Plastic Machining: Get Parts Fast With EPP’s Expanded Capacity

Need plastic machined components fast?- EPP has the solution

Often times projects that require plastic machined parts can be given the green light at the last minute.  A time crunch does not need to put you in a bind.  Increased efficiency levels have led to EPP’s expanded capacity. Delivery times are as low as 2 weeks for customers in need of fast turnaround times.

Efficiency levels at EPP have always been high however, we are always active in further improving. Over the past 3 years, a combination of both research and thorough analysis of our current production processes has led to changes resulting in further increases in productivity.

If you need a fast turnaround don’t hesitate to take advantage of our expanded capacity. As America’s Premier Plastic Machining Supplier, we guarantee on-time delivery, and provide you with 100% quality dock-to-stock.

Plastic Machining: EPP Featured in Aerospace Manufacturing and Design Magazine

Engineered Plastic Products is currently featured in Aerospace Manufacturing and Design Magazine.  EPP Corporation CEO Alex Curtiss discusses how to achieve significant savings on plastic machining requirements specifically to the aerospace industry.  EPP utilizes a proven supply chain management system that has been in place at the company over the past 15 years.  EPP Corporation’s customers have reaped the benefits of such savings on plastic machined components, throughout various industries we serve.

To read the article in Aerospace Manufacturing and Design Magazine CLICK HERE

To view EPP’s blog on How To Save Money On Plastic Machined Parts CLICK HERE


Plastic Machining: Design Guide for Plastic Parts

How to use the Plastic Design Guide

  1. Refer to the Design Considerations at the bottom of this page. Consider whether each item on the checklist is a factor in the application or affects performance requirements for the component design.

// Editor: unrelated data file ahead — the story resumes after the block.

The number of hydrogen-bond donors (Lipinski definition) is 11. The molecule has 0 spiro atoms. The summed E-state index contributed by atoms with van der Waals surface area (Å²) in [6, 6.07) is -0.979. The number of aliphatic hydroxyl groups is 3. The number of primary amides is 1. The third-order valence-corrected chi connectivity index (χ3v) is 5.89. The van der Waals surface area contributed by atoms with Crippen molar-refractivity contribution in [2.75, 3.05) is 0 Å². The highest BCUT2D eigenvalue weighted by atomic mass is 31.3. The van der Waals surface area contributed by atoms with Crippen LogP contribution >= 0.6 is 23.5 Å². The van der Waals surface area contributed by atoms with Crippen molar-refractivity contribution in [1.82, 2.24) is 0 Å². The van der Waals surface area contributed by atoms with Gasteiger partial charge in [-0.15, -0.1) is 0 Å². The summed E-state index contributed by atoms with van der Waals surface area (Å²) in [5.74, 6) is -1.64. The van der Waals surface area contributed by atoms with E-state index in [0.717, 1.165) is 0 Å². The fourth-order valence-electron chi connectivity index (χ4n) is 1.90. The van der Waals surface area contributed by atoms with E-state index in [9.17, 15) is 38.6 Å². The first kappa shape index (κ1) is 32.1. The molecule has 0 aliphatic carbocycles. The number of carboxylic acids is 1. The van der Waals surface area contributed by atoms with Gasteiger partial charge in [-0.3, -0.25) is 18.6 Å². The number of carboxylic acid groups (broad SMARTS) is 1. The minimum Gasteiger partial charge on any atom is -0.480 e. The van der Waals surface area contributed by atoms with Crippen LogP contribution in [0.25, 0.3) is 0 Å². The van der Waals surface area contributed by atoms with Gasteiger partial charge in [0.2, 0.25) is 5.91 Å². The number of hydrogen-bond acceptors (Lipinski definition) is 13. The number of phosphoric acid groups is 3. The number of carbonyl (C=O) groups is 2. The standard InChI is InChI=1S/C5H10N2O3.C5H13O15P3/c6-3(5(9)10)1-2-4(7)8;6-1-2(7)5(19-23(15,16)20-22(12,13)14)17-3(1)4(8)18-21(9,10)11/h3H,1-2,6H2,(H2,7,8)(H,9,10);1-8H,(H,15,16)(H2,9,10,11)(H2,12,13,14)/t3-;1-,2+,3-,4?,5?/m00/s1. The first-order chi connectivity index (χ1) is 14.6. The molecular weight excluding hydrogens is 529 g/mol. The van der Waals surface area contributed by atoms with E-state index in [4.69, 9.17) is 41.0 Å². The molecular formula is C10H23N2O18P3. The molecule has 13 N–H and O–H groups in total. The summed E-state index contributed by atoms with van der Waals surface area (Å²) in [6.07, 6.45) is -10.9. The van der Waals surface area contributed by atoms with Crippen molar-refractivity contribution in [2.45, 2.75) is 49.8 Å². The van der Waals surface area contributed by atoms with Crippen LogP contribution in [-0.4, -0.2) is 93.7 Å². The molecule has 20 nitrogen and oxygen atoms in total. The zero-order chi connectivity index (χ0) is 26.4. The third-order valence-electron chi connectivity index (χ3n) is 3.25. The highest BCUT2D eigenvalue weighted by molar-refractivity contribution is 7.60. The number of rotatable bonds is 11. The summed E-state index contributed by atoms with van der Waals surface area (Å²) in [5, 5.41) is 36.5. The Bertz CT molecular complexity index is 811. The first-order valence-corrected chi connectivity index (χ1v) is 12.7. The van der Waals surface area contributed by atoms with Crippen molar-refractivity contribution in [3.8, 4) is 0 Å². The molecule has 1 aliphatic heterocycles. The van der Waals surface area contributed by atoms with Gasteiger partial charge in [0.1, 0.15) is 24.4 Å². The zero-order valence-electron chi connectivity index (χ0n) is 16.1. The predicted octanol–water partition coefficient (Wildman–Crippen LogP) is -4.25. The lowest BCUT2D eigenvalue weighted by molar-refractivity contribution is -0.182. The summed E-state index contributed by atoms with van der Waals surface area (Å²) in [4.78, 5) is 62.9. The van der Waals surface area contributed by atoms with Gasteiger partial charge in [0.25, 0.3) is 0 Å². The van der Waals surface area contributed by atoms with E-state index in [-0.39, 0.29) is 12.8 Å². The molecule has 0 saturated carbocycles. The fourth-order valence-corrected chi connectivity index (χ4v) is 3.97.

2. Select the categories that have the greatest affect on your application.
  3. Review the materials in the Free Plastic Properties Handbook and make a list of possible material candidates.
  4. Contact our technical support to discuss options or ask additional questions.

Custom Plastic Machined Components

Plastic Machining Design Considerations

  • Thermosensitivity – tolerance can change in different temperature conditions
  • Sensitivity to humidity and hygroscopic absorption affects tolerance
  • Sensitivity to chemicals and oils
  • Notch sensitive corners and square ID’s
  • Tolerances
  • High loads
  • High impact
  • Fatigue loading or cycle loading requires consideration of flexing, deflecting, and compression
  • Temperature – max/min extent of time
  • Electrical considerations such as insulating properties
  • Wear resistance or abrasion resistance
  • Dimensional shape retention (load, cold flow, temperature)
  • Regulatory requirements (FDA, UL, etc.)
  • Appearance (color, texture)
  • Optical requirements
  • Outdoor use

Now that you’ve identified the important factors in your application, evaluate material specs in the Plastic Properties Handbook and select your material!

Plastic Machining: Avoid 2015 Material Cost Increases, Order Now

Avoid price increases for production orders by placing 2015 orders now!!

Information we have obtained suggests that plastic material costs will increase in 2015.

In plastic machining, the ultimate cost of an order is dependent on two primary factors: material cost and total machining time. EPP strives to contain manufacturing costs through ongoing efficiencies however, containing material costs proves more difficult.

Since 2009, we have witnessed substantial price increases from plastic material vendors of over 30%, with Teflon and Polycarbonate as key examples of high price volatility.

Given EPP’s manufacturing efficiencies, the other means of minimizing an order’s cost is to obtain material at a lower cost.

The solution to lower the cost of your 2015 production orders is placing 2015 orders now!!


Plastic Machining: CNC Lathe

Plastic machining specialist Engineered Plastic Products Corporation has plastic CNC lathe expertise capable of turning machined plastic parts to any configuration. EPP can produce custom plastic turned components as large as 24″ diameter in high precision. Complicated custom plastic machined parts can be turned the CNC lathe with complete live tooling, or might include secondary operations.

Smaller high production designs under 3 3/8″ diameter can be produced on bar fed screw machines for maximum cost efficiency.

With over thirty five years of plastic CNC lathe experience, EPP is the first-choice for custom plastic CNC lathe parts. Contact us for a plastic CNC lathe quote that will meet your custom plastic machined parts needs.

Custom Plastic Lathe ComponentsCustom Plastic Seal Components